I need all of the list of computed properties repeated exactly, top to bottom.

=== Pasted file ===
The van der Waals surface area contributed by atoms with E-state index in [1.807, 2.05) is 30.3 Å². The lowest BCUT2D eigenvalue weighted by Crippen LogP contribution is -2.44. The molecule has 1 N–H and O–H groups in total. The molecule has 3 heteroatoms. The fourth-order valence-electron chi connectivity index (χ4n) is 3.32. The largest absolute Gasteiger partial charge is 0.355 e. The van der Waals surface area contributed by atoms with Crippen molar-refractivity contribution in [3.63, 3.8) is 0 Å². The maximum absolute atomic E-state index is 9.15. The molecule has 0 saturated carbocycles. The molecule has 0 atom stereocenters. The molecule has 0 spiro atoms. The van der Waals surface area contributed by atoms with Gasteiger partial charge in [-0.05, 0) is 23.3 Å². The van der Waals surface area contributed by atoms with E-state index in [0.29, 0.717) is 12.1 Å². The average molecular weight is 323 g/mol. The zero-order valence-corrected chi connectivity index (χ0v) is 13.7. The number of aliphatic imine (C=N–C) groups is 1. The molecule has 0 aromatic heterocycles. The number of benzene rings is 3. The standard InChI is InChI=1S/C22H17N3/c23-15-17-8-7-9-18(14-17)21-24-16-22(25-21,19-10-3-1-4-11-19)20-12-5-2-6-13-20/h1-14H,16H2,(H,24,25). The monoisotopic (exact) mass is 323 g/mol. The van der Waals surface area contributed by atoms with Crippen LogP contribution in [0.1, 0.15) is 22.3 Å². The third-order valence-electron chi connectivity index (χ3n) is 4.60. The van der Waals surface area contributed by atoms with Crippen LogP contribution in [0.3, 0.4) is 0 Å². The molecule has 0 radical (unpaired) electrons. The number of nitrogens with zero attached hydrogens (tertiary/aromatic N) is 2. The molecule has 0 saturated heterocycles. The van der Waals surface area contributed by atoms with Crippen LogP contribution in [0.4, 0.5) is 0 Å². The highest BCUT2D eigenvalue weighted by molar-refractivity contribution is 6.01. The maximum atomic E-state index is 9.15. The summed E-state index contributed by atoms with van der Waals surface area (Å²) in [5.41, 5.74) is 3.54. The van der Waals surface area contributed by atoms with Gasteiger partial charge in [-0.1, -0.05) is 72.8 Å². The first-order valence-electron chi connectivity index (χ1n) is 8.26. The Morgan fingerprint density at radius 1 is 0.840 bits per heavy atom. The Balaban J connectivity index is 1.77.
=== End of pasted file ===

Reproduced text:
The van der Waals surface area contributed by atoms with E-state index in [1.807, 2.05) is 30.3 Å². The lowest BCUT2D eigenvalue weighted by Crippen LogP contribution is -2.44. The molecule has 1 N–H and O–H groups in total. The molecule has 3 heteroatoms. The fourth-order valence-electron chi connectivity index (χ4n) is 3.32. The largest absolute Gasteiger partial charge is 0.355 e. The van der Waals surface area contributed by atoms with Crippen molar-refractivity contribution in [3.63, 3.8) is 0 Å². The maximum absolute atomic E-state index is 9.15. The molecule has 0 saturated carbocycles. The molecule has 0 atom stereocenters. The molecule has 0 spiro atoms. The van der Waals surface area contributed by atoms with Gasteiger partial charge in [-0.05, 0) is 23.3 Å². The van der Waals surface area contributed by atoms with E-state index in [0.29, 0.717) is 12.1 Å². The average molecular weight is 323 g/mol. The zero-order valence-corrected chi connectivity index (χ0v) is 13.7. The number of aliphatic imine (C=N–C) groups is 1. The molecule has 0 aromatic heterocycles. The number of benzene rings is 3. The standard InChI is InChI=1S/C22H17N3/c23-15-17-8-7-9-18(14-17)21-24-16-22(25-21,19-10-3-1-4-11-19)20-12-5-2-6-13-20/h1-14H,16H2,(H,24,25). The monoisotopic (exact) mass is 323 g/mol. The van der Waals surface area contributed by atoms with Crippen LogP contribution in [0.1, 0.15) is 22.3 Å². The third-order valence-electron chi connectivity index (χ3n) is 4.60. The van der Waals surface area contributed by atoms with Crippen LogP contribution in [0.3, 0.4) is 0 Å². The molecule has 0 radical (unpaired) electrons. The number of nitrogens with zero attached hydrogens (tertiary/aromatic N) is 2. The molecule has 0 saturated heterocycles. The van der Waals surface area contributed by atoms with Crippen LogP contribution in [0.4, 0.5) is 0 Å². The highest BCUT2D eigenvalue weighted by molar-refractivity contribution is 6.01. The maximum atomic E-state index is 9.15. The summed E-state index contributed by atoms with van der Waals surface area (Å²) in [5.41, 5.74) is 3.54. The van der Waals surface area contributed by atoms with Gasteiger partial charge in [-0.1, -0.05) is 72.8 Å². The first-order valence-electron chi connectivity index (χ1n) is 8.26. The Morgan fingerprint density at radius 1 is 0.840 bits per heavy atom. The Balaban J connectivity index is 1.77.